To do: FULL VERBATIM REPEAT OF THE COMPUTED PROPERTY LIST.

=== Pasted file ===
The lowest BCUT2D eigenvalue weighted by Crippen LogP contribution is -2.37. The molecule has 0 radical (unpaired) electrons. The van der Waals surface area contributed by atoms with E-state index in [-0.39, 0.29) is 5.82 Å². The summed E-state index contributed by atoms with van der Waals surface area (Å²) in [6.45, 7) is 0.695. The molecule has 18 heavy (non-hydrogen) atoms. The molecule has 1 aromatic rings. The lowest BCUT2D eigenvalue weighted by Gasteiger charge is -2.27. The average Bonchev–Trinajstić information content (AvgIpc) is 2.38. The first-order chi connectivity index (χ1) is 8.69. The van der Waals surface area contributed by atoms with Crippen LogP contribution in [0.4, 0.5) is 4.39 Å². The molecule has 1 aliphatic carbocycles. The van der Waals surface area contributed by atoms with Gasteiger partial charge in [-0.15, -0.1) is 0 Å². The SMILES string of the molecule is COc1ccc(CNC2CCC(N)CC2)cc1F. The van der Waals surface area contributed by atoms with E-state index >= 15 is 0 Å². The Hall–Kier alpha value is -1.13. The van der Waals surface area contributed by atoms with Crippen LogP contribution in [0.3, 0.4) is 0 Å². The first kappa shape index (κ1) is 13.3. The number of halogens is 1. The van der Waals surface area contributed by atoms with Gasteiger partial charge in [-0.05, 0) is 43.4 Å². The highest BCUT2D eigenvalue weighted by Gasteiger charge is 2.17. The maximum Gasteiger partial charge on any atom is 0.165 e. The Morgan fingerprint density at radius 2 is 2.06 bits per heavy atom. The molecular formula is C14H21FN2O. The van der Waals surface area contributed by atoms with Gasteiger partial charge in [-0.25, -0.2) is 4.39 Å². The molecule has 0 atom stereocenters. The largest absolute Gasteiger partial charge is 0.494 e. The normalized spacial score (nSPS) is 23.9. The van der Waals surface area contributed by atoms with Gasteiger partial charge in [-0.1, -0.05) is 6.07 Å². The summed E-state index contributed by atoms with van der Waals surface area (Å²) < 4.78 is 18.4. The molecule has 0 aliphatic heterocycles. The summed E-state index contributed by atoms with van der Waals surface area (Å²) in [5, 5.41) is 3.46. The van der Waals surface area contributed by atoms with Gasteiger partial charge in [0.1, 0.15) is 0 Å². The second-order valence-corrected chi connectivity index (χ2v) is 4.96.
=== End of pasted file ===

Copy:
The lowest BCUT2D eigenvalue weighted by Crippen LogP contribution is -2.37. The molecule has 0 radical (unpaired) electrons. The van der Waals surface area contributed by atoms with E-state index in [-0.39, 0.29) is 5.82 Å². The summed E-state index contributed by atoms with van der Waals surface area (Å²) in [6.45, 7) is 0.695. The molecule has 18 heavy (non-hydrogen) atoms. The molecule has 1 aromatic rings. The lowest BCUT2D eigenvalue weighted by Gasteiger charge is -2.27. The average Bonchev–Trinajstić information content (AvgIpc) is 2.38. The first-order chi connectivity index (χ1) is 8.69. The van der Waals surface area contributed by atoms with Crippen LogP contribution in [0.4, 0.5) is 4.39 Å². The molecule has 1 aliphatic carbocycles. The van der Waals surface area contributed by atoms with Gasteiger partial charge in [-0.15, -0.1) is 0 Å². The SMILES string of the molecule is COc1ccc(CNC2CCC(N)CC2)cc1F. The van der Waals surface area contributed by atoms with E-state index >= 15 is 0 Å². The Hall–Kier alpha value is -1.13. The van der Waals surface area contributed by atoms with Crippen LogP contribution in [0.3, 0.4) is 0 Å². The first kappa shape index (κ1) is 13.3. The number of halogens is 1. The van der Waals surface area contributed by atoms with Gasteiger partial charge in [-0.05, 0) is 43.4 Å². The highest BCUT2D eigenvalue weighted by Gasteiger charge is 2.17. The maximum Gasteiger partial charge on any atom is 0.165 e. The Morgan fingerprint density at radius 2 is 2.06 bits per heavy atom. The molecular formula is C14H21FN2O. The van der Waals surface area contributed by atoms with Gasteiger partial charge in [-0.25, -0.2) is 4.39 Å². The molecule has 0 atom stereocenters. The largest absolute Gasteiger partial charge is 0.494 e. The normalized spacial score (nSPS) is 23.9. The van der Waals surface area contributed by atoms with Gasteiger partial charge in [-0.1, -0.05) is 6.07 Å². The summed E-state index contributed by atoms with van der Waals surface area (Å²) < 4.78 is 18.4. The molecule has 0 aliphatic heterocycles. The summed E-state index contributed by atoms with van der Waals surface area (Å²) in [5, 5.41) is 3.46. The van der Waals surface area contributed by atoms with Gasteiger partial charge in [0.1, 0.15) is 0 Å². The second-order valence-corrected chi connectivity index (χ2v) is 4.96.